What most employees want to know is “What do you want me to do?” “Where do I fit into this plan?” If you haven’t involved them in the planning process and told them at the business unit level what’s expected of them during business recovery, how can you expect them to respond appropriately? Involving the employees, at a variety of levels, in planning the response will ensure excellent ideas and an effective response.
During recovery your organization will be working in an “organizationally altered state.” For example, you may have very altered work schedules, some very different than you normally have. Some plans call for recovery teams to work longer days but fewer days per week, to avoid burn-out. How will that be accounted for in a payroll system or in leave balance calculations, or absentee reports?
For staff working at hot sites, we have often recommended that rather than work five eight hour days as usual, work four 10 hour days. Then rotate those people home and send in another group. The work being processed in an emergency response is usually the most critical work. It might be more prudent to have a little longer work day and shorter week and get them home sooner to avoid burn-out.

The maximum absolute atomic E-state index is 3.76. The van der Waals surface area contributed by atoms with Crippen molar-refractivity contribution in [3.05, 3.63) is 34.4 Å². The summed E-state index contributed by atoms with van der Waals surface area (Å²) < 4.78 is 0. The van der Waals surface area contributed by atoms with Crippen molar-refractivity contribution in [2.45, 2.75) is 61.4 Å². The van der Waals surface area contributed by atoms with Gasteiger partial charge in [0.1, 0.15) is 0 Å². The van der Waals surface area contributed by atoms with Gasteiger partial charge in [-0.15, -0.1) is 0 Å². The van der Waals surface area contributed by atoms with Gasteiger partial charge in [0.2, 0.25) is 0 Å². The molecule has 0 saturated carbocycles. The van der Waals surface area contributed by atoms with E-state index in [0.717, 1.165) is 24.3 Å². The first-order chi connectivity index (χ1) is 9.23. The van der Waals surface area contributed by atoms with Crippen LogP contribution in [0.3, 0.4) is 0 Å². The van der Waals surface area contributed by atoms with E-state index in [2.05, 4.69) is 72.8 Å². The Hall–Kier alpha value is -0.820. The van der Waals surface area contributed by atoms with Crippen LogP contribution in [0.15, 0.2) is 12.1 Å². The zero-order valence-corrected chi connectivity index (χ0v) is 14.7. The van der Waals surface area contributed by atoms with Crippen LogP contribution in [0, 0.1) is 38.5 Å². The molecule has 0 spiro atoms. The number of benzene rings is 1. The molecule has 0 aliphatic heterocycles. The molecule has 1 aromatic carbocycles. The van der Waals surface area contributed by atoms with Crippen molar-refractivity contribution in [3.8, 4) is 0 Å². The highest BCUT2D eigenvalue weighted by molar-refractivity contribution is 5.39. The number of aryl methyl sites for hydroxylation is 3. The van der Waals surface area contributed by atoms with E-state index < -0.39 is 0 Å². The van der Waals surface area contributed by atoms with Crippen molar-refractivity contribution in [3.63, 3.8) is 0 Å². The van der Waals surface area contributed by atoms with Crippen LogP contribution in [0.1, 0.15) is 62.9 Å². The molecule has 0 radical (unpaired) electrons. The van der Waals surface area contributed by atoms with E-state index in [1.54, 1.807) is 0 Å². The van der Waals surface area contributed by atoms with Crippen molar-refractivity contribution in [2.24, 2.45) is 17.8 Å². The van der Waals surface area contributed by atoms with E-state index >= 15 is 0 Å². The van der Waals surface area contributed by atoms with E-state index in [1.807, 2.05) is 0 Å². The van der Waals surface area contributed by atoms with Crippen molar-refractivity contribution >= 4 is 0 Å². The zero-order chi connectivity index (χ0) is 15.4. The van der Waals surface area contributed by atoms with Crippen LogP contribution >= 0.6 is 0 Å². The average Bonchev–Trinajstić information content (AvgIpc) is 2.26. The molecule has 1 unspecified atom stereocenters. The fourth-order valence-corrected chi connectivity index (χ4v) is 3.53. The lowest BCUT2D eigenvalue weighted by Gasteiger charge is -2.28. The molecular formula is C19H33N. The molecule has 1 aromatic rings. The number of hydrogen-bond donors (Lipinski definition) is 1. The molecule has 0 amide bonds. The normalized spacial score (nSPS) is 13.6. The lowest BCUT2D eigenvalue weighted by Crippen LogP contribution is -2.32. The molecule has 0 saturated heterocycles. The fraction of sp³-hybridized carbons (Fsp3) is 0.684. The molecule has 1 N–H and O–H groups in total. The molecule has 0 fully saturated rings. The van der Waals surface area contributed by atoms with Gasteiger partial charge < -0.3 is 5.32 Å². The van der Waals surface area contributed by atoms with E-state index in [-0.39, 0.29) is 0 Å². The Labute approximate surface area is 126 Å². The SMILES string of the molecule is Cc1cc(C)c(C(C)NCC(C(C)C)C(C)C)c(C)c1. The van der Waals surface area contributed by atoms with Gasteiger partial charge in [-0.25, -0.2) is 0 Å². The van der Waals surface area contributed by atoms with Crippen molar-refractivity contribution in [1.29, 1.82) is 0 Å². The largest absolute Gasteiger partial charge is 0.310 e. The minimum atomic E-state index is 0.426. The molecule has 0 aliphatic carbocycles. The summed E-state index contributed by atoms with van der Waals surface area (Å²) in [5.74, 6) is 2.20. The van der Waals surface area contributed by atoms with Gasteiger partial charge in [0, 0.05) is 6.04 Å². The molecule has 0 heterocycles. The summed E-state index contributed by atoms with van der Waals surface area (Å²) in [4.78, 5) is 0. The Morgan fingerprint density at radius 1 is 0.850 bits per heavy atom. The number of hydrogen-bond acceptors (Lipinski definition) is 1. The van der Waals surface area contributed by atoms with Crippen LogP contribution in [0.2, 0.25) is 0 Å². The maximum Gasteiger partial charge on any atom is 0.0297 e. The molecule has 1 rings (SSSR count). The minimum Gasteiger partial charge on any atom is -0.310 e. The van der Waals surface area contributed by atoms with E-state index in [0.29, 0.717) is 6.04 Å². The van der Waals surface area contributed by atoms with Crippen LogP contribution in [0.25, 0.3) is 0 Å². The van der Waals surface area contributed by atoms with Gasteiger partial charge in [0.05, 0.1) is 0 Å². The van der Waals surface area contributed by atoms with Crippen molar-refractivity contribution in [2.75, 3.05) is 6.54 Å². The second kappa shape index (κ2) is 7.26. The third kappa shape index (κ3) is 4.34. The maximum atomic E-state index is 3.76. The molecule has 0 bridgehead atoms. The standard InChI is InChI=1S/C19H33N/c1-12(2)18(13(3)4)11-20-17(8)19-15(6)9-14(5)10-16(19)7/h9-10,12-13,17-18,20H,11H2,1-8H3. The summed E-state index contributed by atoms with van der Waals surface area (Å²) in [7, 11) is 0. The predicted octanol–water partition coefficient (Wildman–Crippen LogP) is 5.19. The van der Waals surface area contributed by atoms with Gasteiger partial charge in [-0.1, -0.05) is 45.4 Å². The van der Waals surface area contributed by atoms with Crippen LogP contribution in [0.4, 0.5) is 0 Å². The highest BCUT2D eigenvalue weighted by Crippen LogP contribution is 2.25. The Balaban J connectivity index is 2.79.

In order to create a focus for human resources response, we have recommended the establishment of a human resources command center, often as part of the emergency operations command center. This one location would have in its listings employee emergency contact information for notifying families as well as, personnel polices, and emergency procedures that had been developed during earlier phases for use in the recovery, e.g. work schedules teams lists, benefit adjustments. More importantly it immediately creates a presence for carrying out the plan, specifically:

- Notifying employees when their business units were expected to resume partial or full activity.
- Filling critical vacancies through temporary services.